Culture Magazine

Thirteen Lives [Media Notes 78]

By Bbenzon @bbenzon

I recently watched Ron Howard’s Thirteen Lives (2022), based on the survival and rescue 12 boys and their coach from Than Luang cave in Thailand during the summer of 2018. Since I hadn’t paid very close attention to the rescue as it was unfolding over three weeks I learned a lot about the rescue that I hadn’t known, much of it very interesting, but that isn’t why I watched the film. Why did I watch the film? Because I wanted to watch a film and thought it would be interesting. Interesting, OK. But also dull. FWIW, I watched it in two sittings.

Come to think of it, I also watched it because I had liked Howard’s Apollo 13 (1995), which was about a mission that had to be aborted because an on-board explosion crippled the spacecraft. That was an exciting film, though I knew how it ended, just as I knew how Thirteen Lives ended. That is, in neither case was suspense and excitement generated by guessing how things would turn out. But one film was exciting while the other was not. And both ran over two hours.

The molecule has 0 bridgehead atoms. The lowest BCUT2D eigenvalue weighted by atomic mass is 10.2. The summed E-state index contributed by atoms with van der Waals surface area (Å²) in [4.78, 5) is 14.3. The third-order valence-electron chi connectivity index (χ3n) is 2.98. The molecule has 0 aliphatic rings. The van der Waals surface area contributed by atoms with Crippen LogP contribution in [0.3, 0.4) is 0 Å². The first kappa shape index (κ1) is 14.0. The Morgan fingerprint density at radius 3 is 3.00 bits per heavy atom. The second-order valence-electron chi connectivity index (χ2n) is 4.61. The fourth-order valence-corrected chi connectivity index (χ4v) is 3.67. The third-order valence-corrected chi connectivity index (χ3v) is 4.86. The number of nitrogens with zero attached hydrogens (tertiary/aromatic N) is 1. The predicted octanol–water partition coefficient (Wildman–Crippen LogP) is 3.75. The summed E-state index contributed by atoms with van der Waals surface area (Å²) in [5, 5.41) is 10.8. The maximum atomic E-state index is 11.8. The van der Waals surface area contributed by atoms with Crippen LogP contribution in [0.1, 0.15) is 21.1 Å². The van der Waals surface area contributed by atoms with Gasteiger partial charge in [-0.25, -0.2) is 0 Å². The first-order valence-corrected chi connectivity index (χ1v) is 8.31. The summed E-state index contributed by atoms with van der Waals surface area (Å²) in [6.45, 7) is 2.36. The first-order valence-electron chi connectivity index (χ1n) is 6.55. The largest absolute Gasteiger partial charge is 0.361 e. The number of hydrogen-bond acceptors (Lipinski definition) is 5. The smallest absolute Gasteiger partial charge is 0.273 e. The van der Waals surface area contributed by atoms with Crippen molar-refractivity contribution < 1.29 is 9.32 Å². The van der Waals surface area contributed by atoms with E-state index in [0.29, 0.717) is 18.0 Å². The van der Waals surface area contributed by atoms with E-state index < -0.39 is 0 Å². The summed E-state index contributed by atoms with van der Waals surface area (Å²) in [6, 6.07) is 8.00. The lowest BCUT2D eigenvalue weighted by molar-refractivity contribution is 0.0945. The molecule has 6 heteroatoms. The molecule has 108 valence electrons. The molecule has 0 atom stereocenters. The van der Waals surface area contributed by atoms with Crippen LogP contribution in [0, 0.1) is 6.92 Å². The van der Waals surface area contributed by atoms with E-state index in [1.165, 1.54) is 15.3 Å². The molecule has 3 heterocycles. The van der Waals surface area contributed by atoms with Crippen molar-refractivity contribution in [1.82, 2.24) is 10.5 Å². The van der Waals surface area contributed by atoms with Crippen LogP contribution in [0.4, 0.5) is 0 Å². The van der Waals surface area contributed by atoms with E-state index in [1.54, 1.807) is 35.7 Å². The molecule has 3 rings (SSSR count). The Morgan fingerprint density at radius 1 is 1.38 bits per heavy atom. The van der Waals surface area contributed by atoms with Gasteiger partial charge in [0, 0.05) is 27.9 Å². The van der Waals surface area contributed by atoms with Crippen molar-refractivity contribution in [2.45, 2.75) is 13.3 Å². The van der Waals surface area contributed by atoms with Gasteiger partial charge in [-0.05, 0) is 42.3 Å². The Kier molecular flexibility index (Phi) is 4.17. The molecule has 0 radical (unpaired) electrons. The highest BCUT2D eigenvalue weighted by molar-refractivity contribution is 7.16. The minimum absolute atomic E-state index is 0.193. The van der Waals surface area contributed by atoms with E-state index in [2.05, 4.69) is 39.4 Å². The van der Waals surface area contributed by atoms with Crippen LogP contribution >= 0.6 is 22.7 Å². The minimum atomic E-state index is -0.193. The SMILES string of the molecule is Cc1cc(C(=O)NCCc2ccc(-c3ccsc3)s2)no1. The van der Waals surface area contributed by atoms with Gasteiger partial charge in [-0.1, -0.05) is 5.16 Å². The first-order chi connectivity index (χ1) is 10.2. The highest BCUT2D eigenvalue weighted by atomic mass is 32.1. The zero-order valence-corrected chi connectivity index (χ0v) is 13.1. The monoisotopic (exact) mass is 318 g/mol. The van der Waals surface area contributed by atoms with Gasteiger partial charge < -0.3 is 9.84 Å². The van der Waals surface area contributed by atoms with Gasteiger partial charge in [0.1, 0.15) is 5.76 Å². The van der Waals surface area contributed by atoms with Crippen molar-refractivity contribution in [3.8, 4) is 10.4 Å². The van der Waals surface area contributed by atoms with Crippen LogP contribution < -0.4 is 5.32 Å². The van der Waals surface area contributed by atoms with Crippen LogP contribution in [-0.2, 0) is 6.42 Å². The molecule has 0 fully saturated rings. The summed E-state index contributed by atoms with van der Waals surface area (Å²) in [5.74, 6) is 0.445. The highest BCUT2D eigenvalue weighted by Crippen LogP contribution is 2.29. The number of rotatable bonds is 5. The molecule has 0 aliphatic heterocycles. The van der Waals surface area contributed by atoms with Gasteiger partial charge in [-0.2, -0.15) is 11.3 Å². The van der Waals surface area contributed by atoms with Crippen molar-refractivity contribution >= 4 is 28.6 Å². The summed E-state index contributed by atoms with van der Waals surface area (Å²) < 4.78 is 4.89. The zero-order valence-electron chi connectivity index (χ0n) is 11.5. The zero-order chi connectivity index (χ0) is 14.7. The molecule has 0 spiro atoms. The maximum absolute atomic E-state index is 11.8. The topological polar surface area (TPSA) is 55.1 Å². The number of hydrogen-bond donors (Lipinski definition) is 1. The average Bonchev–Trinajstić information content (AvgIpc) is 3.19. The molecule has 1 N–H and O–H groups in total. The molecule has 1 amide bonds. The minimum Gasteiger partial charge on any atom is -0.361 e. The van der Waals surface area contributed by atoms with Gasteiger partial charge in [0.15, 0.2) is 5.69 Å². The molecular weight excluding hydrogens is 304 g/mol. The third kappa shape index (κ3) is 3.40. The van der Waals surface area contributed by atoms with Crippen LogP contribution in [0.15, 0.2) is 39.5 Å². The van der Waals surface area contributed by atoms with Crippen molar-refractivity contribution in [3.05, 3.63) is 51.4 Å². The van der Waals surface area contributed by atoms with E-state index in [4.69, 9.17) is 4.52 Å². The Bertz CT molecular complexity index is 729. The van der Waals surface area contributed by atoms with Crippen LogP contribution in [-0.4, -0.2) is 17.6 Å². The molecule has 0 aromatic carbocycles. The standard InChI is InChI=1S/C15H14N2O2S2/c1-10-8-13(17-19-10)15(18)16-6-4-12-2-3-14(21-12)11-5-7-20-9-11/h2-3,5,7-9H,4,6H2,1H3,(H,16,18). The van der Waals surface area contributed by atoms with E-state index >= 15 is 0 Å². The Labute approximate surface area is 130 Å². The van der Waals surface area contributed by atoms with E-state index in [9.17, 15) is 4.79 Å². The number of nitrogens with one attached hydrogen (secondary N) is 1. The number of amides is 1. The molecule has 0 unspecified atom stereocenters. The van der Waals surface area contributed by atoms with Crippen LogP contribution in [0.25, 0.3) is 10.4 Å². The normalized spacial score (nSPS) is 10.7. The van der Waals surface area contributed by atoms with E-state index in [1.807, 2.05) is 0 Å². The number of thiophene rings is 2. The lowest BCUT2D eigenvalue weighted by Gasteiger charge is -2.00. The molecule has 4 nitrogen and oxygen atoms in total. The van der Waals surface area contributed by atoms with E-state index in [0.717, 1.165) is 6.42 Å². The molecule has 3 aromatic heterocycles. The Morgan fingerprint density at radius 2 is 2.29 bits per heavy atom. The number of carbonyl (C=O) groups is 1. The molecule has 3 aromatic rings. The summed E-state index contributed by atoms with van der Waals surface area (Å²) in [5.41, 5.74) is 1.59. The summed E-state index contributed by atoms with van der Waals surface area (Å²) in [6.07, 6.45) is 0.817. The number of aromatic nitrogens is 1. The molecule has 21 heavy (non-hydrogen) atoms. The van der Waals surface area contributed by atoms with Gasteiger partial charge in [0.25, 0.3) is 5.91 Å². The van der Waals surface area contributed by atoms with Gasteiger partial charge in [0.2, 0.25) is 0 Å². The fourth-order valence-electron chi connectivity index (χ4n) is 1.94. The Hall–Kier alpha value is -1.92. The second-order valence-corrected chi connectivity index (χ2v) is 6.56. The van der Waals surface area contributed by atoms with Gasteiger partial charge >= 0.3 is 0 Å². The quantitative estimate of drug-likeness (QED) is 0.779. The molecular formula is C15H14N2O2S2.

Much of Thirteen Lives, perhaps half the screen time, showed us divers squeezing through narrow dark spaces. Now and then there were snags, but mostly it was just dark and narrow. Watching three men trying to survive in a cramped space capsule didn’t feel so constricted. That’s one thing.

More important, the Apollo story was tightly focused on the three astronauts, plus a handful of the ground crew. The cave rescue was much more diffuse. In time it settled on two lead divers, and then four, but we also had the trapped boys, and a diverse array of others involved in the rescue. We could see drama in the faces and postures of the divers, but we never got inside their heads. Nor inside the heads of any of the trapped boys, or their coach.

In the end it was a film of convoluted and cramped surfaces.

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